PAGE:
Use one ball of mozzarella, which is different from the part-skim block of mozzarella that you buy for pizza. For best flavor, opt for a mozzarella ball that is packed in water, rather than vacuum-sealed.
Specifically, look for medium-sized, juicy, red tomatoes. They will really shine in this sandwich.
These Caprese Skewers Are the Best Healthy Summer Appetizer
Rachel Linder/ Eat This, Not That!
You can't be fully ready for summer until you get your hands on one of these Caprese Skewers. Inspired by Weelicious, this appetizer combines some of our summer favorites: tomato, mozzarella, and of course all of the in-season fruits. There are so many things we love about this recipe—it's incredibly healthy, super delicious, and did we mention it can be prepped and ready in under ten minutes? Yes, it's really that easy.
Another aspect of this dish that we love is that it can be totally customizable to your liking. Not a fan of cantaloupe? Switch it out for pineapple or honeydew or any other fruit or veggie you love. There is no such thing as a bad addition—anything goes!
And if looking for more recipes perfect for the season, be sure to check out 50 Amazing Summer Recipes You Have to Try.
Makes 10 servings
4.5 oz high quality dark chocolate, melted
4.5 oz (1 cup) powdered sugar
4.5 oz unsalted butter, softened
3 eggs (eggs yolks separated from the egg whites)
2 tbsp quality dark liquor &ndash Grand Marnier, Rum or Whiskey
1 tbsp of dark cocoa powder (optional)
Cocoa Powder or Confectioners&rsquo sugar for decoration
More Caprese Sandwich Ingredients to Try
This can be a super simple sandwich and be delicious all on its own, but if you’re jonesing for a little somethin’ extra, try adding these ingredients to your sandy:
- Slather the bread with homemade basil pesto
- Add a swath of kalamata olive spread for briny bites
- Pepperoncini give this sandwich a puckery punch
- Or, instead of balsamic glaze, use regular balsamic vinegar instead
- 3 tablespoons extra-virgin olive oil, divided
- 1 medium clove garlic, minced
- ½ teaspoon salt, divided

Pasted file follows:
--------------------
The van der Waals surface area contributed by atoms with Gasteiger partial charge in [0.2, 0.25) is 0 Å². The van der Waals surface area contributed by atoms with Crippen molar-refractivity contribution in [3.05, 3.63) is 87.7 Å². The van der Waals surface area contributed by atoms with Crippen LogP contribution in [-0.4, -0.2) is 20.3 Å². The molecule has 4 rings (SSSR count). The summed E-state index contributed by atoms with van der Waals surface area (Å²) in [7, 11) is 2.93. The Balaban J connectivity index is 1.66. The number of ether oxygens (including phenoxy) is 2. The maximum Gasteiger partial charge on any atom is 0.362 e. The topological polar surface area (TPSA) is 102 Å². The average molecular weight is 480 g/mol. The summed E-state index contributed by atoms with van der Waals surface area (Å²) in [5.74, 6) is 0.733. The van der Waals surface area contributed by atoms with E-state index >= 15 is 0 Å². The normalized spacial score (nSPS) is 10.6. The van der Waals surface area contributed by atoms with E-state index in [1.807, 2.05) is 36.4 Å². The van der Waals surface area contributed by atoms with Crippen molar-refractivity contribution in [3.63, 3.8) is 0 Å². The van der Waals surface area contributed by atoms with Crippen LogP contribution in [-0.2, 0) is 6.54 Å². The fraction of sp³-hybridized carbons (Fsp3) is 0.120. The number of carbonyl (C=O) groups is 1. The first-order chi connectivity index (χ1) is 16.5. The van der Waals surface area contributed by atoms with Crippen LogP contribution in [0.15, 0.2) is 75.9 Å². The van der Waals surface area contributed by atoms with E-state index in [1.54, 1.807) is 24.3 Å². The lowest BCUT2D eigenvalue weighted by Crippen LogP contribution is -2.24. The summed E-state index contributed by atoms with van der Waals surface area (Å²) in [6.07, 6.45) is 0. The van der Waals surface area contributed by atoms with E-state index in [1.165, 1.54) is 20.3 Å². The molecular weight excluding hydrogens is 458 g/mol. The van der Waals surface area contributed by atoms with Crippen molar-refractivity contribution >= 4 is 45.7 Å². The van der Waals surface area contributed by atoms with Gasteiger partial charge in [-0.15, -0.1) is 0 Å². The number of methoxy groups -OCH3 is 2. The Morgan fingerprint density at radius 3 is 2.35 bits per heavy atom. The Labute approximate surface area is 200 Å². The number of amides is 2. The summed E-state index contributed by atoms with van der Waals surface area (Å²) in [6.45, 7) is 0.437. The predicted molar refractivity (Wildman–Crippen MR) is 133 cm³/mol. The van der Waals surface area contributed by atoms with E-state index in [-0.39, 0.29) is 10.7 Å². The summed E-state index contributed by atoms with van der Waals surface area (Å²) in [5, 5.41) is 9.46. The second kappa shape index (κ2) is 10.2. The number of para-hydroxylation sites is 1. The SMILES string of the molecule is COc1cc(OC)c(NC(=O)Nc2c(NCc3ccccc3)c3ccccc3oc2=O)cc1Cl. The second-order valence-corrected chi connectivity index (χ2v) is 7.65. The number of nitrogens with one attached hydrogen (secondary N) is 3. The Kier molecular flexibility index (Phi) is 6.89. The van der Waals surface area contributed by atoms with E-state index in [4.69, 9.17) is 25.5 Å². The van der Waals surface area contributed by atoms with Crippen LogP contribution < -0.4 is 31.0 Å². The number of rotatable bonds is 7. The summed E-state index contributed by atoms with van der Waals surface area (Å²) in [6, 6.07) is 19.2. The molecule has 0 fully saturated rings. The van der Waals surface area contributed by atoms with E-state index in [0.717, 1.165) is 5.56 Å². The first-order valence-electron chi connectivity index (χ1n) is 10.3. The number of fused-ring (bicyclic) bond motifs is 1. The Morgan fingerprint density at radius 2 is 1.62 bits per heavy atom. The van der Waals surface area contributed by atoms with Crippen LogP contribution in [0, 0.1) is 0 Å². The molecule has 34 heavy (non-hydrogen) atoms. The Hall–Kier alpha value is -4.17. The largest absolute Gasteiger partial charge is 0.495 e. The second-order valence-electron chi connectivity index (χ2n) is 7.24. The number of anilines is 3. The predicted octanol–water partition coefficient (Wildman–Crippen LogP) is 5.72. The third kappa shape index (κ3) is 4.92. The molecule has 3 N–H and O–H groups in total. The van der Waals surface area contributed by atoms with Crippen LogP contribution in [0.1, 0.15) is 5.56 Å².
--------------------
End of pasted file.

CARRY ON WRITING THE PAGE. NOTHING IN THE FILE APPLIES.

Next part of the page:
- ½ teaspoon ground pepper, divided
- 4 portobello mushrooms (about 14 ounces), stems and gills removed (see Tip)
- 1 cup halved cherry tomatoes
- ½ cup fresh mozzarella pearls, drained and patted dry
- ½ cup thinly sliced fresh basil
- 2 teaspoons best-quality balsamic vinegar
Preheat oven to 400 degrees F.
Combine 2 tablespoons oil, garlic, 1/4 teaspoon salt and 1/4 teaspoon pepper in a small bowl. Using a silicone brush, coat mushrooms all over with the oil mixture. Place on a large rimmed baking sheet and bake until the mushrooms are mostly soft, about 10 minutes.
Meanwhile, stir tomatoes, mozzarella, basil and the remaining 1/4 teaspoon salt, 1/4 teaspoon pepper and 1 tablespoon oil together in a medium bowl. Once the mushrooms have softened, remove from the oven and fill with the tomato mixture. Bake until the cheese is fully melted and the tomatoes have wilted, about 12 to 15 minutes more. Drizzle each mushroom with 1/2 teaspoon vinegar and serve.
Tip: To prepare portobello mushroom caps, gently twist off the stems of whole portobellos. Using a spoon, scrape off the brown gills from the underside of the mushroom caps. If you prefer, purchase portobello mushroom caps, rather than whole mushrooms.
Rule #1: Get Excellent Tomatoes
This is the hardest step, but not that hard if it's the height of tomato season, toward the end of summer.
If you've got a farmers market nearby (or, even better, a neighbor or backyard with tomato vines), hit it up. Look for the juiciest, plumpest tomatoes you can find. A good tomato should feel like a heavy, dense water balloon ready to burst, with no hints of greenness around the stem end (unless, of course, it's a green variety). If you've got one particular breed of heirloom or standard tomato you like, by all means, use just that one. I prefer to use a mix, picking from varieties that are meant for slicing and eating as opposed to saucing varieties. (Talk to the farmer if you don't know which are which.) I also like to include some cherry tomatoes in the mix, which tend to be sweeter than their meatier cousins.
Really good supermarkets will occasionally have decent tomatoes during the summer, but chances are they won't. Tomatoes that are shipped long distances on trucks are almost all picked before they're ripe in order to withstand the bumps and jostles they receive during shipment. This means inferior flavor down the line.